7

This question already has an answer here:

I'm new using Autofac so my apologies for the noob question. I read every manual in Internet explaining the basics when using Autofac (or any other tool like Structuremap, Unity, etc). But all the examples that I found are basics. I need to know how to implement Autofac deeper in my code. Let me try to explain what I need to know with this example, a console application.

class Program
{
    static void Main(string[] args)
    {
        var container = BuildContainer();
        var employeeService = container.Resolve<EmployeeService>();
        Employee employee = new Employee
        {
            EmployeeId = 1,
            FirstName = "Peter",
            LastName = "Parker",
            Designation = "Photographer"
        };

        employeeService.Print(employee);
    }

    static IContainer BuildContainer()
    {
        var builder = new ContainerBuilder();
        builder.RegisterType<EmployeeRepository>().As<IEmployeeRepository>();
        builder.RegisterType<EmployeeService>();
        return builder.Build();
    }
}

This is simple and easy. What I'm trying to figure out is how do you implement this when you go deeper in the code. In this example, when you execute this line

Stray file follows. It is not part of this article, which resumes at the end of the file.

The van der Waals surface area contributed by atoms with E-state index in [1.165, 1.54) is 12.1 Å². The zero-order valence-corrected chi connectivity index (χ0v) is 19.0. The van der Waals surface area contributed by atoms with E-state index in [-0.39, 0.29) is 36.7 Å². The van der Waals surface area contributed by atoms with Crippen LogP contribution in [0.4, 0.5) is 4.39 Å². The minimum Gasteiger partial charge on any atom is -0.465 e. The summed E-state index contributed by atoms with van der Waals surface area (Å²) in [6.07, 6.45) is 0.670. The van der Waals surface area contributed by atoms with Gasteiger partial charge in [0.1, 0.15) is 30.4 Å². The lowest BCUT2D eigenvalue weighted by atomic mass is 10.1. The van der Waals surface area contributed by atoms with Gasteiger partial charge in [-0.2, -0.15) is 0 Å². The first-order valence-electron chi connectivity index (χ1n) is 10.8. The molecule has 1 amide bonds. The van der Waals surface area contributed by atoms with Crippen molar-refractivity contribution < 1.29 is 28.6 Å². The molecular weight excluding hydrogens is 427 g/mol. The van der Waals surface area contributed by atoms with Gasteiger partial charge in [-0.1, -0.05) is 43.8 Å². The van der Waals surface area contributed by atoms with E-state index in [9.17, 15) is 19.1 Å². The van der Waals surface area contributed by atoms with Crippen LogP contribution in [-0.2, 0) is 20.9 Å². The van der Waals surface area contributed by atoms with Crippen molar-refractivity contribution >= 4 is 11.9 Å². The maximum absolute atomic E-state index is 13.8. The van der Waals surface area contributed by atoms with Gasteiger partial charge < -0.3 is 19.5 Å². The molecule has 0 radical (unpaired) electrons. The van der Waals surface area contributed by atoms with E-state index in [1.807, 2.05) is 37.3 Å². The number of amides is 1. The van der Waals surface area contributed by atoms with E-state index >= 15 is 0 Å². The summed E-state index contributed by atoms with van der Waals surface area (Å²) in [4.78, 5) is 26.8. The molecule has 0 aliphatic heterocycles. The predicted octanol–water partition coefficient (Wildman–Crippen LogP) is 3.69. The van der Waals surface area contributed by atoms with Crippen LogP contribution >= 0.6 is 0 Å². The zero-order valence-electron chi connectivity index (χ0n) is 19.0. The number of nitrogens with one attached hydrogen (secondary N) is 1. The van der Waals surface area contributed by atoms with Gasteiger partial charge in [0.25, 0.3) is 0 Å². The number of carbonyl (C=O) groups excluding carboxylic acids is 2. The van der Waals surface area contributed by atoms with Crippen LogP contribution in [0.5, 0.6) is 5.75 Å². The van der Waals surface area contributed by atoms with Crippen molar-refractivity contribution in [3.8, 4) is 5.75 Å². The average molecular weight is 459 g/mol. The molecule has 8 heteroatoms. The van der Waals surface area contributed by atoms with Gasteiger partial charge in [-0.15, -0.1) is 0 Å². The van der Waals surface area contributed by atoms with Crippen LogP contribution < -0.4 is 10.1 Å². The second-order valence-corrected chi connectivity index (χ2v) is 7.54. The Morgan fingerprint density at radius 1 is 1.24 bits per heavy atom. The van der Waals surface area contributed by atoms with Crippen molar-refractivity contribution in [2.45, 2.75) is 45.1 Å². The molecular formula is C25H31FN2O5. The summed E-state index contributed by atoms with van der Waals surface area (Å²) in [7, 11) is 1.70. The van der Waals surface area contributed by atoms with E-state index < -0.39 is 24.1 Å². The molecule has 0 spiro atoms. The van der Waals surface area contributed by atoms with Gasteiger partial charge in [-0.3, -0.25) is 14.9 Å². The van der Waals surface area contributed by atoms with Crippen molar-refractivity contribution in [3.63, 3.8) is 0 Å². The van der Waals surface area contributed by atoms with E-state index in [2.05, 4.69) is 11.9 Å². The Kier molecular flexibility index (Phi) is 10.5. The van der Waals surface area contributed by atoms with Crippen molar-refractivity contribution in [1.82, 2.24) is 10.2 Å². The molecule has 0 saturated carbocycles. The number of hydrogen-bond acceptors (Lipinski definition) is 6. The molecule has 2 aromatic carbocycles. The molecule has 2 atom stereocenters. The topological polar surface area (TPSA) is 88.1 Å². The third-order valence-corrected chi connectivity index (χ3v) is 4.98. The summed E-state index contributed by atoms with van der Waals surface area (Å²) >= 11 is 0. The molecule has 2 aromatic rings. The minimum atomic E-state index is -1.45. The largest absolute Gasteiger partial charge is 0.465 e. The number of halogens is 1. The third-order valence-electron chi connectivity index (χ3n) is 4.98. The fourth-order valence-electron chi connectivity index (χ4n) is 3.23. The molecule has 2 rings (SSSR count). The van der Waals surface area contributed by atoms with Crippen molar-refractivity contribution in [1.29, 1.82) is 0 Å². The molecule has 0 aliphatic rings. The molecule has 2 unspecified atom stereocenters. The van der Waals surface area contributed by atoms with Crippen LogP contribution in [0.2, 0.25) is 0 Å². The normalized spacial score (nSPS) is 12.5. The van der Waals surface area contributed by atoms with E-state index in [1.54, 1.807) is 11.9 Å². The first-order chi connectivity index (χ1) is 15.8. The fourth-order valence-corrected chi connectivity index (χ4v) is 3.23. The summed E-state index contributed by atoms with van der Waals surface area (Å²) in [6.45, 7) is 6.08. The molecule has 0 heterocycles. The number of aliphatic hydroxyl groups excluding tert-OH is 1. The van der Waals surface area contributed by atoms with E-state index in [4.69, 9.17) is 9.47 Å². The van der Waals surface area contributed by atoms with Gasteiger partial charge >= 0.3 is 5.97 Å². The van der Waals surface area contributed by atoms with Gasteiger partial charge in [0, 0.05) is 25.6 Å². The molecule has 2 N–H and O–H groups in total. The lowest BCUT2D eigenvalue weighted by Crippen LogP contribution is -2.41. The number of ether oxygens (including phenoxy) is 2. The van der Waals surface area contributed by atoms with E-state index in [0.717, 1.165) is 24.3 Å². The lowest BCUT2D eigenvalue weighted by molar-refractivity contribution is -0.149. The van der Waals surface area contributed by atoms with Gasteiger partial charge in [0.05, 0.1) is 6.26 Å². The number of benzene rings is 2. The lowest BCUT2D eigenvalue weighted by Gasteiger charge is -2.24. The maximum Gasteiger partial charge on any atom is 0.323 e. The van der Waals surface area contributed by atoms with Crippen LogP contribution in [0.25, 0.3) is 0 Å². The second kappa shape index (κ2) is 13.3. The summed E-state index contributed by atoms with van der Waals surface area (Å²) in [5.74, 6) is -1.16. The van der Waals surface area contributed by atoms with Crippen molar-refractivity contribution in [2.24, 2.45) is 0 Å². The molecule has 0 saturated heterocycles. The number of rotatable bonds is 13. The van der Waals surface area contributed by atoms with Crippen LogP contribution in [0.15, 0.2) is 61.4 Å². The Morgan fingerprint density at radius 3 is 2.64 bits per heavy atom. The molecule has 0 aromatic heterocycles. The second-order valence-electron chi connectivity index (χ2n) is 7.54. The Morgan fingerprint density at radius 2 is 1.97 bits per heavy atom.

employeeService.Print(employee);

Let's assume the "Print" method is a little bit complex and need to use another dependencies/classes to accomplish his task. We are still using Autofac so I suppose we need to do something like the example above to create that dependencies. Is that correct? Inside my "print" method, when I need to use another class, I must create another container, fill it, use it with Resolve() and so on? There is an easier way to do that? A static class with all the dependencies needed can be consumed across all the solution? How? I hope to be clear. Maybe neither I can express what I need. :( Sorry for my poor English. I'm still learning it while I learn Autofac.

marked as duplicate by NightOwl888, Steven c# Jan 24 '18 at 13:35

This question has been asked before and already has an answer. If those answers do not fully address your question, please ask a new question.

  • It looks like you're on track. Your EmployeeService requires an IEmployeeRepository, so you registered that. If EmployeeService depends on something else that is injected into its constructor, then you just register that with the same container alongside the two registrations you already have. When you resolve EmployeeService the container will resolve whatever it needs to, even if those classes have dependencies, and so do those classes, and so one, as long as the types are all registered. That's what makes it so awesome. – Scott Hannen Jan 24 '18 at 0:48